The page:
The Luv Doc: Big Jars of Dollar Bills

... that they’re not even using

The Luv Doc: Big Jars of Dollar Bills

Dear Luv Doc,

Last week during South by Southwest I had an old college friend and her husband stay with me while attending the Conference. They were in town mainly for the Film Festival, but we ended up going to several day parties so that I could spend some time with my friend because I didn't have a badge. To thank me for letting them stay at my house, the husband always insisted on buying me drinks, but after several trips to the bar with him at different parties, I noticed he wasn't tipping, so I asked if they would let me leave the tip. He brushed me off very dismissively and said, "There's no need for that," but he continued to not tip. So, I began making excuses to get away from them like, "I just saw a friend," or, "I need to go to the restroom," so I could go to the bar and leave a tip. I am in the service industry myself and usually before SXSW I save up a bunch of ones to carry around so I can tip people. Anyway, at some point ... I think it was the Container Bar, my friend caught me putting ones into the tip jar and asked me what I was doing. I told her I was just tipping the bartenders a little extra but she got upset and said that it was insulting to her husband and that the "bartenders at those events get paid a lot of money by the sponsors anyway." We ended up getting into an argument on what was their last day in town. The rest of the day was very awkward and then they left early the next day. We never made up about it. I'm still mad because I know I didn't do anything wrong, but I don't want to lose her as a friend over something like this. Should I call her and apologize or give her some time to come around?

– Tipsy

I don't know about the bartenders out in L.A., but you can always tell Austin bartenders by their sick drip, their Maseratis with customized "BRTNDR" plates parked in the handicapped zone, and their flossy black HOKAs with gold laces. Sure, they can be a little cocky sometimes, but I blame it on all the corporate sponsorship money ... and also the extra 2 inches of BDE (big dude energy) they get from those cushy HOKAs. They're not trying to hear some little 5-foot-10-inch Rothy's loafers-wearing beta cuck complain that the mint leaves in his mojito are under-muddled. "Don't make me come over this bar and break off one of these pillowy, orthopedic trainers in your finicky ass!"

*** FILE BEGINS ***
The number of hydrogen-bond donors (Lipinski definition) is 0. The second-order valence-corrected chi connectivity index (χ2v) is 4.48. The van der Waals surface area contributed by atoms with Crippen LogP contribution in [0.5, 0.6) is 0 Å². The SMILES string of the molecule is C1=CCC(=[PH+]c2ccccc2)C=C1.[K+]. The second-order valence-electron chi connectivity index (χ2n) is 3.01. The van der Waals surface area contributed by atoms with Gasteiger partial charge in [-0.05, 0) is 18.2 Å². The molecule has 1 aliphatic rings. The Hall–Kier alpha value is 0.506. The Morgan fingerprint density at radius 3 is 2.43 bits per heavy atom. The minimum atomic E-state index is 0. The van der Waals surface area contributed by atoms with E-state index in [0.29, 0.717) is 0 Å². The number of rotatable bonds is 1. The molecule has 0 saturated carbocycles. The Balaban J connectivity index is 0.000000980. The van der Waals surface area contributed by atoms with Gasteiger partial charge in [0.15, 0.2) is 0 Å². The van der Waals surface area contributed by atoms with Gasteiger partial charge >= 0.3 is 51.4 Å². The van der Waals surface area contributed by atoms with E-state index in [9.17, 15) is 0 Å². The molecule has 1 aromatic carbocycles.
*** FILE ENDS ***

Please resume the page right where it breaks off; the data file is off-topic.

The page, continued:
I guess to underfunded L.A. filmmakers, it can probably seem like bartenders are overpaid. To be fair, they always seem to have those big jars of dollar bills – that they're not even using – just sitting on the bar. It's like they're rubbing it in your face. I mean, what do they even do with a whole jar full of ones? Well, besides splitting it with the other bar staff at the end of the night so they can take the bus home because all the street parking has been commandeered by SXSW folks so they can ... presumably ... park William Shatner's stretch Hummer? Chalk out a four square court for Lil Yachty? Make musicians carry their amps a few more blocks? I know there is probably a whiteboard somewhere that fully outlines the dire necessity for blocks and blocks of unused, empty parking spaces in the heart of the Downtown entertainment district during SXSW, but it remains a mystery to me.

So, believe it or not, I kinda feel you. It's hard to condemn your friend for being so astoundingly uninformed about the current state of service industry pay. Maybe she thinks there's a Screen Actors Guild for bartenders. Well, actually, there is. It's called the Screen Actors Guild and they do let in bartenders as long as they have a speaking role in a SAG film. For non-thespian bartenders, well, let's just say they have to rely on the kindness of corporations and, of course, the gratitude and generosity of people like yourself who live in the actual world.

Short of flying out to L.A. and couch-surfing at your friend's place so you can pay their bar tab – with a generous though insulting tip, of course – perhaps give her a phone call in a few weeks to apologize for unintentionally insulting her husband. Perhaps you can also share with her your firsthand knowledge of service industry pay. If she's not willing to listen, maybe she's not your friend.

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